Some of the spending did relate to her official caretaker duties, but von Hirsch’s attorneys argued that the costs were far higher than necessary.


Bank records showed Olson spent at least $1.4 million on his sailboat, and more than $730,000 on home improvements. The renovations included a new kitchen and bathroom, as well as a new outdoor deck.

In 2019, Wilke – then a research assistant for a legal center von Hirsch ran in Frankfurt – became concerned when she realized Olson had taken over his finances and “von Hirsch was in the dark about much of what she was doing, including suspicious large transactions.”

Von Hirsch’s complaint argued that Olson was well aware of the issue and that her boss was vulnerable, but while he was in Maine that summer, Olson took him to the bank so he could put her on a joint account – into which von Hirsch deposited “hundreds of thousands of dollars” each year – so that upon von Hirsch’s death, all the money in that account would go to her.

“There was no legitimate reason for Olson to have insisted on changing the main account to a joint account,” the complaint states.

Wilke, who took over as his personal assistant, began asking Olson to explain various large expenditures soon afterward. The complaint notes Olson repeatedly failed to provide accounting records.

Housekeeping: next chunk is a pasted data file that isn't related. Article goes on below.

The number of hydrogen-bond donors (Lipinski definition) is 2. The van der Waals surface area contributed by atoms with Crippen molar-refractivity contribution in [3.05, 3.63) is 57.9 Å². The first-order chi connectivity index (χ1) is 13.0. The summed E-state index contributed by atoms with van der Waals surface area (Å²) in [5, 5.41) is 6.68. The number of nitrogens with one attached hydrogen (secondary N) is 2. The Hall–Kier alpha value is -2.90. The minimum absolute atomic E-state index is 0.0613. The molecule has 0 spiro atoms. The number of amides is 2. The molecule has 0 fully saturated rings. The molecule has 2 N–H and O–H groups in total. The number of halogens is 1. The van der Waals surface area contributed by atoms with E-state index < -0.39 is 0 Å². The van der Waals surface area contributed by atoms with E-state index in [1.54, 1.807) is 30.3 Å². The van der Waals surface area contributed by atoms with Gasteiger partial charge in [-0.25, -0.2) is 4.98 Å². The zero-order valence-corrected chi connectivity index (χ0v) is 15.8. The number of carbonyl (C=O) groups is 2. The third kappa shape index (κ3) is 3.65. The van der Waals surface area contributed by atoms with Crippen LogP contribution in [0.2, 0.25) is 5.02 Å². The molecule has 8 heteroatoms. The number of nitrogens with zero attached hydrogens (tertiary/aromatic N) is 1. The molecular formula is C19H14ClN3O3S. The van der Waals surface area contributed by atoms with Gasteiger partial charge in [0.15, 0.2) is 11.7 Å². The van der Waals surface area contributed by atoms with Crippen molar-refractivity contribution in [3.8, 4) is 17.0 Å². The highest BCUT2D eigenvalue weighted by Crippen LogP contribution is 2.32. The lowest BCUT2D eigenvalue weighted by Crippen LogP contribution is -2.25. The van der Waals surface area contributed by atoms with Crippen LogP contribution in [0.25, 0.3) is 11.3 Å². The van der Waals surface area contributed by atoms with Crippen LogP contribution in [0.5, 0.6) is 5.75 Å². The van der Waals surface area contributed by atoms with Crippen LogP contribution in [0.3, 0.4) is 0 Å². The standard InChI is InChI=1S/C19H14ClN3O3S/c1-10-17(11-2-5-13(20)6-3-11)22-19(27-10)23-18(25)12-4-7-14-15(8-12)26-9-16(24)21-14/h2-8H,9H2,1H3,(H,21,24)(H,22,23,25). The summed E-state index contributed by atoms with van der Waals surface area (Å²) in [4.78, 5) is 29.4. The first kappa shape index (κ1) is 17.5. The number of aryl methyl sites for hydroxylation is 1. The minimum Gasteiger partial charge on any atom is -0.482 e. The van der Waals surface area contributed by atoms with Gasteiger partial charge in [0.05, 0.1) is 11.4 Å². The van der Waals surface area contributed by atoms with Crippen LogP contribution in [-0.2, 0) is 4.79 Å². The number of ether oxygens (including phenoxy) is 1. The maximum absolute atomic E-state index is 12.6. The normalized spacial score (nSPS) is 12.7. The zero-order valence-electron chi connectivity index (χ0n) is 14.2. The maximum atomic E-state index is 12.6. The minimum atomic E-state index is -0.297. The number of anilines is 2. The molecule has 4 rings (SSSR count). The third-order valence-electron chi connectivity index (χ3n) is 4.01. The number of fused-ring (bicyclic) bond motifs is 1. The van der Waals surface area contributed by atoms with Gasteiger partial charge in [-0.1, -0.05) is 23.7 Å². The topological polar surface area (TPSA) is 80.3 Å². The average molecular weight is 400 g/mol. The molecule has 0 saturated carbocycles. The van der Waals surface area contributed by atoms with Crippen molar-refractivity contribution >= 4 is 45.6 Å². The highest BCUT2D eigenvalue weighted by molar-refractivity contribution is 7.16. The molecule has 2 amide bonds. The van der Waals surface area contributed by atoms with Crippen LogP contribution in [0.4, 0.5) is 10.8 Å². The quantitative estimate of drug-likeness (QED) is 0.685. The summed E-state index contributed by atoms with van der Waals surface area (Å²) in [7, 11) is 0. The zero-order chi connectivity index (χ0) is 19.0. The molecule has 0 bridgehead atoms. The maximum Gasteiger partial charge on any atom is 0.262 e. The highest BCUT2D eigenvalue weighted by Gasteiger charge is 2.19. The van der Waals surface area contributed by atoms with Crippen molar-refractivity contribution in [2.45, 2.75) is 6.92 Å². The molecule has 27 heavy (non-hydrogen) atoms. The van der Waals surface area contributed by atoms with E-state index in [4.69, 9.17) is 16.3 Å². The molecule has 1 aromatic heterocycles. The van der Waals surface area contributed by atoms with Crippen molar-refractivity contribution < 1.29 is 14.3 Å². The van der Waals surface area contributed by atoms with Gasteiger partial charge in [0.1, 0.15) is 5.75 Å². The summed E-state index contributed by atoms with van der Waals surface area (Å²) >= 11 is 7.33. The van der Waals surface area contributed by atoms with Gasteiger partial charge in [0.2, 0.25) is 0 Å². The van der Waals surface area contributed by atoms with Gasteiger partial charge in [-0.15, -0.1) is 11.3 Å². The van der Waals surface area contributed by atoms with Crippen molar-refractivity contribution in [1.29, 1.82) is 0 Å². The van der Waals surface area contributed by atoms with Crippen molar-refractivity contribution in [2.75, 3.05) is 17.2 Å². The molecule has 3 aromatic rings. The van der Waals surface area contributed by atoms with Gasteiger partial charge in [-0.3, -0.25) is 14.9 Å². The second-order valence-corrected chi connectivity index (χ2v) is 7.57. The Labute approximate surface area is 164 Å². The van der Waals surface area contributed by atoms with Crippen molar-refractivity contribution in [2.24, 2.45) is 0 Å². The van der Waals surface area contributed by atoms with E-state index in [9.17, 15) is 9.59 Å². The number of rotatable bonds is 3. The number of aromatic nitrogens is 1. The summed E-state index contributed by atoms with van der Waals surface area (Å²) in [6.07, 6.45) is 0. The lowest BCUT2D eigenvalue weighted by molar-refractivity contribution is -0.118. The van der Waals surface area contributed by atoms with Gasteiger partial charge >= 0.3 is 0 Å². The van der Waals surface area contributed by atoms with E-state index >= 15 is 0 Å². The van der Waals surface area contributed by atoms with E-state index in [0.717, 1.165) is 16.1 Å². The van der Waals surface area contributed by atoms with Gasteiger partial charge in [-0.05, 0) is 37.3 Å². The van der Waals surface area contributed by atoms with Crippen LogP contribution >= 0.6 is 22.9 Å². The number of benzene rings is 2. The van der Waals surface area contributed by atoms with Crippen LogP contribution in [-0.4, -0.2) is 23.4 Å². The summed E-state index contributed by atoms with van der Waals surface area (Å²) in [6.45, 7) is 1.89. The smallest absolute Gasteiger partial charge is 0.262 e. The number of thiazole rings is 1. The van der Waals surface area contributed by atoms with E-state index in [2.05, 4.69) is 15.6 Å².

Von Hirsch hired a new caretaker for the Vinalhaven property in November 2020, and his attorneys notified Olson in December that she had been replaced. In January 2021, she received a formal letter from his lawyers requesting all accounting records for her spending.

His attorneys said she never provided the records.

Instead, Miller, Olson’s attorney, wrote Schutz back the following week – months before von Hirsch filed his complaint – asking that Olson be paid an hourly rate for any “orderly transition” work and that von Hirsch’s questions could all be answered by documents in his summer home. No one who searched the home could find any records.

Olson filed at least three counterclaims, saying that von Hirsch violated his contract with Olson by not paying her for the last few months of 2020. While the jury agreed von Hirsch did breach that contract, they decided against rewarding Olson any back pay.

The jury did agree to reward Olson $5,000 for a couple of items of art in von Hirsch’s home that legally belonged to her family, including a painting of Bill Olson and a model of the summer house.